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The federal government will announce a plan today to ban harmful single-use plastics like drinking straws as early as 2021.
No list of banned products will be unfurled immediately, two government officials with knowledge of the initiative said Sunday.
Rather, the Liberals want to look at the empirical evidence and do their own research to determine which products should be outlawed to help reduce the millions of tons of plastic waste that ends up in oceans each year.
The idea is to come up with a comprehensive plan to prohibit the production and sale of specific, toxic plastic products within a couple of years.
"Where the best solution is to ban, it will be banned," said one official familiar with the plan.
Details will be announced today by Prime Minister Justin Trudeau in Montreal, Environment Minister Catherine McKenna in Toronto and Fisheries and Oceans Minister Jonathan Wilkinson in British Columbia.
At the last G7 summit, Canada and four other leading economies signed a charter pledging that by 2040 all plastic produced in their countries will be reused, recycled or burned to produce energy. (The United States and Japan stayed out.)
The proliferation of single-use plastic packaging like water bottles, drinking straws and food wrapping is sending massive amounts of plastic to landfills. More blows into waterways and drifts to the sea. Giant reefs of plastic are showing up in the oceans and fish and sea mammals are eating plastic objects thinking they're food.
Canada, with the longest coastline in the world, has an important role to play internationally, another official said. "I think people really want to see us take some real action."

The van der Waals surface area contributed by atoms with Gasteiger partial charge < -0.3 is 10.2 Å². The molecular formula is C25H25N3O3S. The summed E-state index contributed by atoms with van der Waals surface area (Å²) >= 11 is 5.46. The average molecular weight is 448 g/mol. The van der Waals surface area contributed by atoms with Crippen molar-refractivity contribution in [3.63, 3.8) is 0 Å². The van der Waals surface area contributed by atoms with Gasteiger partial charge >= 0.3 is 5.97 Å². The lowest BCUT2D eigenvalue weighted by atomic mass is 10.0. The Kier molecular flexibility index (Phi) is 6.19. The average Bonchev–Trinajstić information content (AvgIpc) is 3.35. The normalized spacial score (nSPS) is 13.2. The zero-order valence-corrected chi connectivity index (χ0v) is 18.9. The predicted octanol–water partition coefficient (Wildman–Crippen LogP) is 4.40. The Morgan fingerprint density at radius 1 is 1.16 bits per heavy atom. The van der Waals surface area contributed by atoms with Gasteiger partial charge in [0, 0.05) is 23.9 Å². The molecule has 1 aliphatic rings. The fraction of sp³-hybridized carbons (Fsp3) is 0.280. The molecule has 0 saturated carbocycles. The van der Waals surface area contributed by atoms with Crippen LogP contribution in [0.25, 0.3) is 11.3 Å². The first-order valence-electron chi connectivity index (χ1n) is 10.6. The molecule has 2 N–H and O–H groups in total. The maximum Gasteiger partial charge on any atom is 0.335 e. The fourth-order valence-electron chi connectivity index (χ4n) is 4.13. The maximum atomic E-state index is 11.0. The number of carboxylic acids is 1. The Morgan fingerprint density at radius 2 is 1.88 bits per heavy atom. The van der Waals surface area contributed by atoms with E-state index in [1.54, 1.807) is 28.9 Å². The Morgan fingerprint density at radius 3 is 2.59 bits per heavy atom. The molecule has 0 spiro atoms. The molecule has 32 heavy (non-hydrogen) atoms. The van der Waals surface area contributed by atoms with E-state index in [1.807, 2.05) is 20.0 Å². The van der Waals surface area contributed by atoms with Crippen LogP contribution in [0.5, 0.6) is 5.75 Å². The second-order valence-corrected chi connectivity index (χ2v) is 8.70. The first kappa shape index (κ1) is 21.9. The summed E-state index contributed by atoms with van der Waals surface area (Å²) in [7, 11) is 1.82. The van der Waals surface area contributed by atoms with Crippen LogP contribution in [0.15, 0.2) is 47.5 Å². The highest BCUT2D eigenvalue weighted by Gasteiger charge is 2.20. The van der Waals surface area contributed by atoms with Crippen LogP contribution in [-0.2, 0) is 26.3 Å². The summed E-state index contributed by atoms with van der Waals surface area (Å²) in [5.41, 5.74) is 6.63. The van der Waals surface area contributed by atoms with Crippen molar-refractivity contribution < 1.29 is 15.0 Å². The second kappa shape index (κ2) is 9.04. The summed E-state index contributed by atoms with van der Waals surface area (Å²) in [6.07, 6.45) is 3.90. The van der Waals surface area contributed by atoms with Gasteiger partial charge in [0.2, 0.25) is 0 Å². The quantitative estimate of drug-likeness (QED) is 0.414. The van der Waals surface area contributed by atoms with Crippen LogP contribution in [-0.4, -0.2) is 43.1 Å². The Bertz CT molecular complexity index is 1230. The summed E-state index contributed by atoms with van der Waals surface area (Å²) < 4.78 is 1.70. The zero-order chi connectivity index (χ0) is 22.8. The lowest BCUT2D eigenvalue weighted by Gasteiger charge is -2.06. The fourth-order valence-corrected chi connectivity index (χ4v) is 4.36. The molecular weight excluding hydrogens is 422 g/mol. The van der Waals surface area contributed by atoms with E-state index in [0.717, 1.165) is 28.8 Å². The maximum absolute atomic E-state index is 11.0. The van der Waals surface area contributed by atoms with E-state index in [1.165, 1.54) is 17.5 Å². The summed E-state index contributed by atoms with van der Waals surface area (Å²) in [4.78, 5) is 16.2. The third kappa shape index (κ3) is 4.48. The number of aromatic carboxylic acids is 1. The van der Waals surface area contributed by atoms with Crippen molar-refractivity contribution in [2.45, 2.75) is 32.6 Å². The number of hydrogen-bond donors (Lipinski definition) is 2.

The Canadian Press granted the government sources anonymity because they were not authorized to speak publicly prior to the announcement.
"Nothing's happening overnight. But we're announcing the intention to get there as early as 2021," one of the officials said.
"We're not specifically listing products. We're going to be looking at the best evidence that's out there and conducting studies to determine what the products are that make sense."
However, plastic straws and foam food containers are the sort of items that could be banned.
"We want to make sure we get it right, and there are adverse effects on the economy," a source said. "But the problem has now kind of reached a breaking point. It's just so harmful to the environment."
Under the plan, an expedited review of certain plastics products would take place through the Canadian Environmental Protection Act process.
In addition, the government is working toward making producers of plastic packaging ensure it is recyclable or reuseable. However, this must happen in concert with provinces and municipalities.
"We want it to be comprehensive. We're not looking at just one specific sector, we're looking at the entire problem," one official said.
"We also think that there's the opportunity for tens of thousands of jobs to be created through innovation and research and development."